Q. Have you any reason to think that they received any training at all other than their experience of having gone through Goldenbridge themselves?

A. I would be confident in saying there was no training. There was no training for the adults or the teachers who were employed at that time in childcare.

Q. Is there any evidence of which you are aware, that they were made familiar with any rules relating to discipline and punishment?

A. I couldn’t make any comment on that at this distance back.

A: Why were children in Goldenbridge not allowed out to attend the local national school? Why did there have to be one secured up in Goldenbridge?

A. I am not in a position to answer that.

Q: One of the things that the Commission will have to consider is obviously the nature of the education facilities and the teaching staff, but also its interrelationship with the work regime in Goldenbridge. There seems to have been a considerable lack of opportunity for a number of children, perhaps unquantifiable, who were pulled out of classrooms to do work, when perhaps they should have been staying in the classroom to become educated, and being required to do the laundry two days a week and prepare vegetables and minding of babies, cleaning of windows, tilling the land, tending the vegetable garden. All taken away from their schooling for this work…I have referred already to the passage in your statement of evidence about the lack of opportunity that the education provided for getting employment, other than sort of domestic work as scrubbers and cleaners, many of them feel they were educated to be. Would you be concerned, and have you heard complaints over your years of contact with the survivors, about a high level of functional illiteracy on the part of those who are said to have been educated by the Sisters of Mercy? One of the other complaints made about the relationship between study and work is that there was little time allowed for any sort of study or reading in the evenings. In your own statement, you say: “A few pupils persevered and sat the Leaving Certificate. Such students did not do much of the domestic chores carried out by the other children, but instead had extended study time”. Do I understand from that, that it was only the few who were chosen would get out of the work and therefore have the extended study time?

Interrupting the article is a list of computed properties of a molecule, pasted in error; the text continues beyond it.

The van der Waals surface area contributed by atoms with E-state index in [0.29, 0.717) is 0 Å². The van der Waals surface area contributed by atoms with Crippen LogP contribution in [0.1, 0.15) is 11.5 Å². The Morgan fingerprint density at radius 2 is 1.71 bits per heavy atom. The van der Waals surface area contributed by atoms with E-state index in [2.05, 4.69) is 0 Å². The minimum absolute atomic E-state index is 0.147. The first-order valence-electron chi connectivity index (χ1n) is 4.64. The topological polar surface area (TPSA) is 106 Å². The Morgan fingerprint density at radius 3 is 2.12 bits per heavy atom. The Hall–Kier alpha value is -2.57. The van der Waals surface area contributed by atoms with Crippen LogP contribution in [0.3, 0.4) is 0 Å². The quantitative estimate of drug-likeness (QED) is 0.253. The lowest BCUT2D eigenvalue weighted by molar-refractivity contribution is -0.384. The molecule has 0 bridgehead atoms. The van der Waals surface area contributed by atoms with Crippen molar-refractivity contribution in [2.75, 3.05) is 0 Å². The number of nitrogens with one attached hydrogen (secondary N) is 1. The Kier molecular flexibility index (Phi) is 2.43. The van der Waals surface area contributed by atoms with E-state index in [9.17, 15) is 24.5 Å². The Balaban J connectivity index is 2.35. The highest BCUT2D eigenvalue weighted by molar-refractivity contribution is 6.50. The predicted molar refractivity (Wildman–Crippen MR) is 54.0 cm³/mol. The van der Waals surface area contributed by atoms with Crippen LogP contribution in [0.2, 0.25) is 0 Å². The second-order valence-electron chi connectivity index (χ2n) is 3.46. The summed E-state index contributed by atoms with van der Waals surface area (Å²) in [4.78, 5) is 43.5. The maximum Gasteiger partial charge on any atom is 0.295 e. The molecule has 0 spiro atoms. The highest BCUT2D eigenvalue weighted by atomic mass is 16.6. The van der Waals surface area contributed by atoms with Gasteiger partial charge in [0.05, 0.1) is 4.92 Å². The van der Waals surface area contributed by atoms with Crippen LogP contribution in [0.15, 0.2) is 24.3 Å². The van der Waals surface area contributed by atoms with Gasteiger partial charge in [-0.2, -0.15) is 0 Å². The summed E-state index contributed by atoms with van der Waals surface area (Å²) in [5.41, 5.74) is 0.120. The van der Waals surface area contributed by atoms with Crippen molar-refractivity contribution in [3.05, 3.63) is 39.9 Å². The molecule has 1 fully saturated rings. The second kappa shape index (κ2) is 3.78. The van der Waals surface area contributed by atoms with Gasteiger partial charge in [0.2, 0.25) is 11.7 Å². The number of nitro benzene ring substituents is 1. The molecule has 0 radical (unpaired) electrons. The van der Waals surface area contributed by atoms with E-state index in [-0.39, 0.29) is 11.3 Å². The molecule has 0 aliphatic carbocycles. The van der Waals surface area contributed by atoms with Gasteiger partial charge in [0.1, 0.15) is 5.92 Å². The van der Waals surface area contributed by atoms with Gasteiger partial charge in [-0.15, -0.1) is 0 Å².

A: I understand from the Sisters who were there at the time, that that was the practice. That those who went out to the secondary school did not have to take the same share in the chores as those who were inside.

Q. Okay. So the heavier burden then would fall on others, who were then deprived of their study time, to allow some of the few to be released?

A. I would have to say about Goldenbridge it is acknowledged that homework at primary school level did not feature really in the after school time of the children. Now I am not in a position to say why was that.

Q. Can I suggest to you it was because they were required to do other work?

A. In actual fact they weren’t doing other work at that time. They had a half an hour after school for play in the yard. They then went to the bead making, perhaps that is what you are referring to, but it wasn’t the ordinary chores of managing the house.

Q. Just touching on that point. Do you accept on behalf of the Sisters of Mercy that the burden of work placed on the children there was excessive?

A. No, we don’t accept that. We would recognise that children had chores to do, and the children who were doing the industrial school training, particularly in the afternoon, there would have been 70 to 80 children in that group at any one time. So the sharing out of the tasks would have eased the amount of work to be done.

01 February 2007

Marie-Therese O’Loughlin can be reached at